The meeting was fun, meeting up with some chums I’ve not seen since last August, then when it finished I had time for a couple of nearby caches: First was Freddy the Teddy, only just up the road from where we had the meeting, then I went over to Feckenham1 to do Berrow Hill, which as the name suggests involves a fair climb.

Then rather than going home, I spent the night at Stratford-upon-Avon youth hostel: I’ll explain why in the “Sunday” section of this offering.

Oh – I guess that means now. Tomorrow2 is the first day of my next course module, so tonight I have to be in the hotel in Stratford-upon-Avon. Driving all the way home yesterday, just to turn round and come back today, would have wasted a lot of potential caching time, so I decided to stay locally.

As for the rest of Sunday, well let’s just say that if you’re one of those who don’t like caching blogs, stop reading now – although before you go I must just mention how sorry I am to have missed the birthday party of Ickle Godson Daniel. Anyway, today’s “must do” cache was Blog Standard: Panorama, one of the Blog Standard series of which my own Bloggers’ Bog is one. Then it was on to the nearby Alpha Quest: M, which was a bit tougher than expected. After lunch it was St. Peters Corner, a rather tricky micro: Close to the Edge, a multi well protected by GPS-defeating tree cover, and Edge of the Hill. And now I’m in the hotel which is going to be home until Friday, and it’s time to eat.

1 *Checks spelling carefully*
2 Or more likely today, for most of you reading this. Monday, anyway.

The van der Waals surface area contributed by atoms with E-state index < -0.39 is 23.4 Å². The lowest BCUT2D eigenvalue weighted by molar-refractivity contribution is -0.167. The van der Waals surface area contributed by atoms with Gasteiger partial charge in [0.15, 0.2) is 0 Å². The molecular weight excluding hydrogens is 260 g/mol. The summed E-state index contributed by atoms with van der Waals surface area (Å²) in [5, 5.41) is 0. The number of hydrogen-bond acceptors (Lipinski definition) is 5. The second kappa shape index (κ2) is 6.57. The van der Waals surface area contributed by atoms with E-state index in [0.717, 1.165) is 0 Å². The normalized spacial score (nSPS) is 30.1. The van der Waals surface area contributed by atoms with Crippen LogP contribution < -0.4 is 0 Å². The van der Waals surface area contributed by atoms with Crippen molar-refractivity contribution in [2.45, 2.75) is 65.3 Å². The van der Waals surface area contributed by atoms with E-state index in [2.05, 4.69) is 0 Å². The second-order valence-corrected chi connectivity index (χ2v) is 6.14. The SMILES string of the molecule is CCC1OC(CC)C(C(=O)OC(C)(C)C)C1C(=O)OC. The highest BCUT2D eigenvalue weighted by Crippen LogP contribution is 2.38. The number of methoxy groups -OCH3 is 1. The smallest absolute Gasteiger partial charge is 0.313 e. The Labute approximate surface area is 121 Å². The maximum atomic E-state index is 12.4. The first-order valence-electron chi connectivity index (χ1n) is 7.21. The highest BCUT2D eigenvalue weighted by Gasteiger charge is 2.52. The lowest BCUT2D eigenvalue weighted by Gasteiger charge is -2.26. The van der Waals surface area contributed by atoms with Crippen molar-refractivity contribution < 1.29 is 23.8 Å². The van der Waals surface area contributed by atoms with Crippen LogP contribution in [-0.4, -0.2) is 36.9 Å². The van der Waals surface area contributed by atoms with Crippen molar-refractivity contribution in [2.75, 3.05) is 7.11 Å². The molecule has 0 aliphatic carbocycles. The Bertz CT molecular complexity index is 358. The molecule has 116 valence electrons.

Smell the Flowers – And See Them.

Friday, July 1st, 2005

Those of you who know me really well may already know that I only have one eye.

Actually that’s not 100% of fact – I have two eyes, but only one of them works as the designer intended. With the other, I can tell day from night, but that’s about all. With this in mind, you’ll see why I’m a bit paranoid about my eyesight. I’ve always hated that test the optician does when he puffs air into your eyes to measure the pressure of the fluid inside – a high pressure is an early warning sign of glaucoma, which being diabetic, I’m more prone to than average anyway.

When I saw the optician last Saturday, he commented that the presure was higher than he’d like, but explained that for many people pressures are normally higher in the morning than the evening, and that before we panic I should go back and have them checked late in the day. Of course I took the news calmly, only running around screaming “OHMYGODI’MGOINGBLIND” a couple of times a day.

Anyway, today was the repeat evening test, which found the pressures to be much more normal, and apparently I’m not going blind after all. Although I joke about it now, those who know me will recognise that fact that I didn’t talk about my fears with anyone as a sign of how upset I was.

Needless to say, the good news had to be celebrated, and what better way than with a spot of geocaching? I hadn’t expected to do any today – I’d even left my GPS at home – but just before I left work I’d spotted a few new caches, placed by our blog-commenting chum Kitty Hawk, and calculated that using the clue, and plotting the locations on the map, I should be able to find two of them without the GPS, and so it proved – not only that, but I was “first to find” on both Titanic Micro and the nearby God’s House Tower, both part of a rather fabbo series called the Solent Way series. I’m quite looking forward to doing the rest!

By the way, I know the picture up there look Photoshopped, but I promise it isn’t – it’s just a trick of the light or something.

Not sure how much bloggy action you’re going to get over the next few days, I’m going away for a bit, but I’ll do my best: I’ve got access to wireless networking, it just depends on how well it works in the hotel.